St. Petersburg was founded by Peter the Great in 1703 at the place where the Neva falls into the Baltic Sea. It was founded during the period of the most active military actions of the Northern War with Sweden, waged by Russia for the outlet to the Baltic Sea.

For the first seven years on the place of the future capital of the Russian Empire there were built only wooden izbas (log cabins). The construction of stone buildings became possible only in 1710, when the Russian troops captured Vyborg, thereby securing St. Petersburg from enemy attacks.

In those years the Prince Menshikov was the closest retainer of Peter the Great, and during the Northern War he also proved to be a good military leader. And in consideration of all his merits, Peter I gave Menshikov the whole Vasilievsky Island, where the latter began an intensive building activity. So, in St. Petersburg there appeared the Menshikov Palace – one of the oldest surviving stone buildings of the city.

Today the Menshikov Palace doesn’t seem as impressive as the magnificent imperial residences of St. Petersburg, such as the Catherine Palace or Peterhof Palace. However, its historic value isn’t the least for that as in the course of several decades the Menshikov Palace was the most luxurious mansion in the northern capital, where the tsar Peter I held all receptions, dinners and even his own wedding.

The palace and its garden occupied a huge space on Vasilievsky Island from the Bolshaya (Big) Neva to the Malaya (Small) Neva. If you take it into account that by 1714, when the Menshikov Palace was finished, it was surrounded by undrained swamps, and Peter I had a small two-floor Summer Palace in the Summer Garden only just finished, such display of luxury wasn’t quite justified.

Thirteen years later, on May, 12, 1727 the tsar gave Alexander Menshikov the rank of generalissimo (only Suvorov and Stalin had this rank after him), and in several months accused him embezzlement of the treasury and exiled to Berezov. The Menshikov Palace was confiscated and given to the Cadet Corps. In the Soviet time the Menshikov Palace was returned the rank of the museum, and there were restored the significant part of historic interiors.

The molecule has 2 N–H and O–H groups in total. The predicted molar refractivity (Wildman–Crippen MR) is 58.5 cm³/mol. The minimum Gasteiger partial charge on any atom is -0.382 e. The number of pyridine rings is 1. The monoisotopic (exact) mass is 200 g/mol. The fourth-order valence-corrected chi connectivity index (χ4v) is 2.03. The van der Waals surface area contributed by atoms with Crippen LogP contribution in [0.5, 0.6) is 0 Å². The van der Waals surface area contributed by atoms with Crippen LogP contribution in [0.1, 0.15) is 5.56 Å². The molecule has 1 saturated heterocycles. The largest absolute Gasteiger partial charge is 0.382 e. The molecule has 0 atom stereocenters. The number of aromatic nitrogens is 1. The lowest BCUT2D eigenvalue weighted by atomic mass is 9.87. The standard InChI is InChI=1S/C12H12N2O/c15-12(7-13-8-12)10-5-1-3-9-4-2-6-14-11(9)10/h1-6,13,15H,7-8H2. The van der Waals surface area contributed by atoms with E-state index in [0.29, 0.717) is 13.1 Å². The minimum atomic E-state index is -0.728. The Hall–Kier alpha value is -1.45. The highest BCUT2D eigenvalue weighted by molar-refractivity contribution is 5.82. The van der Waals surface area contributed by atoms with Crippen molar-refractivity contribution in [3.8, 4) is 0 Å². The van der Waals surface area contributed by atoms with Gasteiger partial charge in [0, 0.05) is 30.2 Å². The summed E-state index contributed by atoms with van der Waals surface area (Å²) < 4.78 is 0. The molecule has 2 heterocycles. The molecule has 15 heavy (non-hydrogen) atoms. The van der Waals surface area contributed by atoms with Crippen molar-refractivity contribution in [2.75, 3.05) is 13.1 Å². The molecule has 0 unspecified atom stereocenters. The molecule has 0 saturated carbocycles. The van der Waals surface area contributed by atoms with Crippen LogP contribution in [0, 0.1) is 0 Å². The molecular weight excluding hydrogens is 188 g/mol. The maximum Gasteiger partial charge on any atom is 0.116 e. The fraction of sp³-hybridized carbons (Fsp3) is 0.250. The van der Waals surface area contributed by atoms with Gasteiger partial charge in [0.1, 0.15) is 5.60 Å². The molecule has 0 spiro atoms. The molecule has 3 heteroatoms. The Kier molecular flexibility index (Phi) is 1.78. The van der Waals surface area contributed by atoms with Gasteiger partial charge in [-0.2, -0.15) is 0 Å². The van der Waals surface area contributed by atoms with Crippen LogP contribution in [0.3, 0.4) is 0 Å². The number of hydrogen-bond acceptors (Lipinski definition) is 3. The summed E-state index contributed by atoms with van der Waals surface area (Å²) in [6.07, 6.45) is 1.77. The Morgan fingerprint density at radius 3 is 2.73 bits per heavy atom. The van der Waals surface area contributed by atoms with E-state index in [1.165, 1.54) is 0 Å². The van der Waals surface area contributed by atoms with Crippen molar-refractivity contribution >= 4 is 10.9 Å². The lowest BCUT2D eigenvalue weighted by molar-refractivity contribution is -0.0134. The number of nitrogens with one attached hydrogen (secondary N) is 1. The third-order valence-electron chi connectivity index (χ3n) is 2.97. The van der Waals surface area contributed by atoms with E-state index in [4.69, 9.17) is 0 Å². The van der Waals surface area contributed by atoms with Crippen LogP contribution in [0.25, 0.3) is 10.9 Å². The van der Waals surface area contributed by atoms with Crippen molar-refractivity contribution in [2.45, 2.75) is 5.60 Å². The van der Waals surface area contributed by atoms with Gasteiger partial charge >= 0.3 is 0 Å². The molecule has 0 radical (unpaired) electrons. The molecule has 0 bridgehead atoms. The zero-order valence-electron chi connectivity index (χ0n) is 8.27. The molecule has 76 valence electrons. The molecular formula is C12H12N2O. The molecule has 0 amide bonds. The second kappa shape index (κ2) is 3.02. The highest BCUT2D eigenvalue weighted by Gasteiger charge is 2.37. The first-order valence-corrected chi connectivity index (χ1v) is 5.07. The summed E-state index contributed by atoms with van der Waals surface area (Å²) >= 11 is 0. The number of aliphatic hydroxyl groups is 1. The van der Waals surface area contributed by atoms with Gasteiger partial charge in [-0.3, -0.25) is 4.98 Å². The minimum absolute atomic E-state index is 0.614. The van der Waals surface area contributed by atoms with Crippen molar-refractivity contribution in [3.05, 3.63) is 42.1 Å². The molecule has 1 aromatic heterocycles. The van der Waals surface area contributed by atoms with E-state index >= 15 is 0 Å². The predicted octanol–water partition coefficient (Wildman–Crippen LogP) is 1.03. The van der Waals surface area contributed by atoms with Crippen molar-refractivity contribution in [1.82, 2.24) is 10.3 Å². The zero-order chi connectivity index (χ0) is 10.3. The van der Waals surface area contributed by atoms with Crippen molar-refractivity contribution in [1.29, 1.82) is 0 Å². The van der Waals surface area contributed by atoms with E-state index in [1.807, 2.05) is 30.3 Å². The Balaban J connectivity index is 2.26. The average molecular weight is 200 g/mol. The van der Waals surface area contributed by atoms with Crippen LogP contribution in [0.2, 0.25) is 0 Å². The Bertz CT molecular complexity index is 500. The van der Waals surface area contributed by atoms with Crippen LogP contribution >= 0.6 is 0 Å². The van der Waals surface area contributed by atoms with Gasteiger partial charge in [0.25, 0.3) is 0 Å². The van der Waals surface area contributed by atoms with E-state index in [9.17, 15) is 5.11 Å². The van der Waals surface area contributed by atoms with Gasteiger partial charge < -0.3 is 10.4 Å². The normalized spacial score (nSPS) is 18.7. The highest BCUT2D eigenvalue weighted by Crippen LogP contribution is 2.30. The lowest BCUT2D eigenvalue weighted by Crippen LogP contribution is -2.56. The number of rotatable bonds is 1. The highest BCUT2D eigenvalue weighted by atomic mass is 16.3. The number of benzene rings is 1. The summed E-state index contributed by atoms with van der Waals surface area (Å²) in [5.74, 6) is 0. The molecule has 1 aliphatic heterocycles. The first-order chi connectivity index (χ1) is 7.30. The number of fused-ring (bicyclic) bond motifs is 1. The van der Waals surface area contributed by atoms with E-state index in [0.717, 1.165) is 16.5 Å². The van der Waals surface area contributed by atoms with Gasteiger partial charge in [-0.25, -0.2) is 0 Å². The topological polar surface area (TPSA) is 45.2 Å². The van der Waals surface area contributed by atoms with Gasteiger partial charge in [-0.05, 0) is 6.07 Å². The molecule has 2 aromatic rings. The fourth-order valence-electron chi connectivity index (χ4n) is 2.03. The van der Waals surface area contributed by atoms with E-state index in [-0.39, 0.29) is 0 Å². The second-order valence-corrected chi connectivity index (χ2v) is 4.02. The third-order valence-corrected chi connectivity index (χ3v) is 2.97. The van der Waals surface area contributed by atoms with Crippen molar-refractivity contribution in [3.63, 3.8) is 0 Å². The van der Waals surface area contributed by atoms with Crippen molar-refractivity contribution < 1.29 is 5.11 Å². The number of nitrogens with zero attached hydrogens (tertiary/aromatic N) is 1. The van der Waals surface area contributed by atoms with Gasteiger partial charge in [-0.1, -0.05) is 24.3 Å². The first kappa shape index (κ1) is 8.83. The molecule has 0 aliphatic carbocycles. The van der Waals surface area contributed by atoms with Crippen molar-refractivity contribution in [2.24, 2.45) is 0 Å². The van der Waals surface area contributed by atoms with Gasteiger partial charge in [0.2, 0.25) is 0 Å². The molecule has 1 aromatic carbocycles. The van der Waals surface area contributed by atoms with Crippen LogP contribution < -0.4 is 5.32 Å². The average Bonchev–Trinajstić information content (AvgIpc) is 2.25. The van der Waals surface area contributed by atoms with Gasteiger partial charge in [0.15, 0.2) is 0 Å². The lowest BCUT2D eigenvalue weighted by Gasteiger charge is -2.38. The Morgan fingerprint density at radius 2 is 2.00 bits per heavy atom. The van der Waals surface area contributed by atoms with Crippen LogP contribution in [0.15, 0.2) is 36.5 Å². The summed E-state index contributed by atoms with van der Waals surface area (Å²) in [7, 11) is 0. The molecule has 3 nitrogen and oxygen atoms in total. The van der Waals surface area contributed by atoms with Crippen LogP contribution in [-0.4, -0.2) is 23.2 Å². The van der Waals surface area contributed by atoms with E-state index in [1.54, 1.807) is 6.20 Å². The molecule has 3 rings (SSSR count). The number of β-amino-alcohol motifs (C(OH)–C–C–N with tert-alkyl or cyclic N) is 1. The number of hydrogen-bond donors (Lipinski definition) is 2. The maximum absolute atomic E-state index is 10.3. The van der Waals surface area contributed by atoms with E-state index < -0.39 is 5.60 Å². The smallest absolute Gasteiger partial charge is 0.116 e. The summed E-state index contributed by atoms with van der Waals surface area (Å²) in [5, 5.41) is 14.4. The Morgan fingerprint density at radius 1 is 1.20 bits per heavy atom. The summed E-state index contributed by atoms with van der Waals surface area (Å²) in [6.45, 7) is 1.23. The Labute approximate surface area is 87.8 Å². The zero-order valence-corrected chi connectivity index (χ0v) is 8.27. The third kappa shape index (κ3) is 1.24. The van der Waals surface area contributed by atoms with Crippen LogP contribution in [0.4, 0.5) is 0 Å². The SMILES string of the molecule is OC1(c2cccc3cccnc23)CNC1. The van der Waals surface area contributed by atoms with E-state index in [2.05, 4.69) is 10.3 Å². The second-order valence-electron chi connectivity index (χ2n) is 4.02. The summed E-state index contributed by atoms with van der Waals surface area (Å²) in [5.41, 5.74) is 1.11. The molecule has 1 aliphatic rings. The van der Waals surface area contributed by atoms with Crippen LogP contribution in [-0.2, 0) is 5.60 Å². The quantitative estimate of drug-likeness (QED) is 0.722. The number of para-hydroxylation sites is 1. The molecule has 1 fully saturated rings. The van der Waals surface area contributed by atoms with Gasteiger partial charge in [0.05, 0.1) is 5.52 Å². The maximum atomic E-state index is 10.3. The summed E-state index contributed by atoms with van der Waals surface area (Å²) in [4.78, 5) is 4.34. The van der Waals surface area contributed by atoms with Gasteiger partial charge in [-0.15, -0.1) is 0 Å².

Of the greatest interest are the Nut Room, the Barbara`s Chamber, the Study from the Anteroom and the Predspalnya (anteroom) – such were the names of the front rooms within the private chambers of the Menshikov Palace. On the first floor there are rooms, which were characteristic for the buildings of the first half of 18 century - the Guard Room, the Great Hall, and the Great Seni. Now the Menshikov Palace is a branch of the State Hermitage Museum and is at least as interesting as the other palaces and residencies of St. Petersburg.

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A view of the Menshikov Palace from the Neva river
The main building of the Menshikov Palace on Vasilyevsky island in Saint Petersburg
Walnut drawing-room of Menshikov Palace at St. Petersburg
Palace and a garden occupied a huge space on Vasilievsky Island and was the most luxurious estate of St. Petersburg
Great Hall of Menshikov Palace where balls and parties took place
View of the Menshikov Palace from the Neva River
Barbara`s Room or the bedroom of Barbara Alekseyevna Arsenyeva, sister-in-law of Menshikov
The facade of the Palace of Menshikov on Vasilevsky island
The adjoining room of the Barbara`s Room at Menshikov Palace
Bedroom of Menshikov with the bed at Menshikov Palace
Painting room and Walnut drawing-room are in the buildings facing the river Neva
Great Hall is the first public room of Menshikov Palace
The anteroom near the study of Menshikov
The map of Vasilievsky (Basil) Island on the table at the anteroom of Menshikov Palace
Bolshie Seni (anteroom) of Menshikov Palace at St. Petersburg
Original door of the Walnut drawing-room at the time of Menshikov
The clock of 18 century are in the Great Hall of Menshikov Palace
Western reception room (dining-room) of Menshikov Palace
Chinese drawing-room of Menshikov Palace
Ante bedroom is the first ceremonial room of Menshikov Palace
The room for orderly sailors and oarsmen at Menshikov Palace
Turnery is a place where prince Menshikov liked to work
Stair from the Bolshie Seni (anteroom) to the first (second) floor of Menshikov Palace
Portrait room of Menshikov Palace
Kitchen of Menshikov Palace
Corps de garde, or guardroom, of Menshikov Palace
The model of Menshikov Palace